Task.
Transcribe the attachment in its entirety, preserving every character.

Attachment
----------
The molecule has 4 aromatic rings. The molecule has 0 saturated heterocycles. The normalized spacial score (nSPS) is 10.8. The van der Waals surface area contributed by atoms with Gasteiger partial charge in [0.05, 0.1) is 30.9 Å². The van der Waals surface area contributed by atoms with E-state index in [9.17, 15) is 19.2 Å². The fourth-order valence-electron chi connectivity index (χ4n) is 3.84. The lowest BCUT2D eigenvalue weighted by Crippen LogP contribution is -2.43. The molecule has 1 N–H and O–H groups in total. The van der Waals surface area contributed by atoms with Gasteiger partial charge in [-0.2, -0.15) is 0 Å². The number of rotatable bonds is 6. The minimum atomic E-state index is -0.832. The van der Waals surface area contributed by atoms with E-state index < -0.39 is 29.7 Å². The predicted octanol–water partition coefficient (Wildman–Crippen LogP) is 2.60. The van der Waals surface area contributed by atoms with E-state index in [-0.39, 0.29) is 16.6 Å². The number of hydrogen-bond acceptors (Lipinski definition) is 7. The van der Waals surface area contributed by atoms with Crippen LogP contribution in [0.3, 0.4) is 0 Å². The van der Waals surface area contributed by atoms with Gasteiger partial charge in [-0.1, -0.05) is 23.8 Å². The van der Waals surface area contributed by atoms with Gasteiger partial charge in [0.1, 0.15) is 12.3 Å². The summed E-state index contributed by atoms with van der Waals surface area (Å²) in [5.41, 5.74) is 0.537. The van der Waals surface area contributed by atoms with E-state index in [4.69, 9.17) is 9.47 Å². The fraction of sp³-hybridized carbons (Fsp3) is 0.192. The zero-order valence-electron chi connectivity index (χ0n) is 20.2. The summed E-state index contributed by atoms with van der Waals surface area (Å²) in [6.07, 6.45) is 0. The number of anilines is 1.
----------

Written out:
The molecule has 4 aromatic rings. The molecule has 0 saturated heterocycles. The normalized spacial score (nSPS) is 10.8. The van der Waals surface area contributed by atoms with Gasteiger partial charge in [0.05, 0.1) is 30.9 Å². The van der Waals surface area contributed by atoms with E-state index in [9.17, 15) is 19.2 Å². The fourth-order valence-electron chi connectivity index (χ4n) is 3.84. The lowest BCUT2D eigenvalue weighted by Crippen LogP contribution is -2.43. The molecule has 1 N–H and O–H groups in total. The van der Waals surface area contributed by atoms with Gasteiger partial charge in [-0.2, -0.15) is 0 Å². The number of rotatable bonds is 6. The minimum atomic E-state index is -0.832. The van der Waals surface area contributed by atoms with E-state index < -0.39 is 29.7 Å². The predicted octanol–water partition coefficient (Wildman–Crippen LogP) is 2.60. The van der Waals surface area contributed by atoms with E-state index in [-0.39, 0.29) is 16.6 Å². The number of hydrogen-bond acceptors (Lipinski definition) is 7. The van der Waals surface area contributed by atoms with Crippen LogP contribution in [0.3, 0.4) is 0 Å². The van der Waals surface area contributed by atoms with Gasteiger partial charge in [-0.1, -0.05) is 23.8 Å². The van der Waals surface area contributed by atoms with Gasteiger partial charge in [0.1, 0.15) is 12.3 Å². The summed E-state index contributed by atoms with van der Waals surface area (Å²) in [5.41, 5.74) is 0.537. The van der Waals surface area contributed by atoms with E-state index in [4.69, 9.17) is 9.47 Å². The fraction of sp³-hybridized carbons (Fsp3) is 0.192. The zero-order valence-electron chi connectivity index (χ0n) is 20.2. The summed E-state index contributed by atoms with van der Waals surface area (Å²) in [6.07, 6.45) is 0. The number of anilines is 1.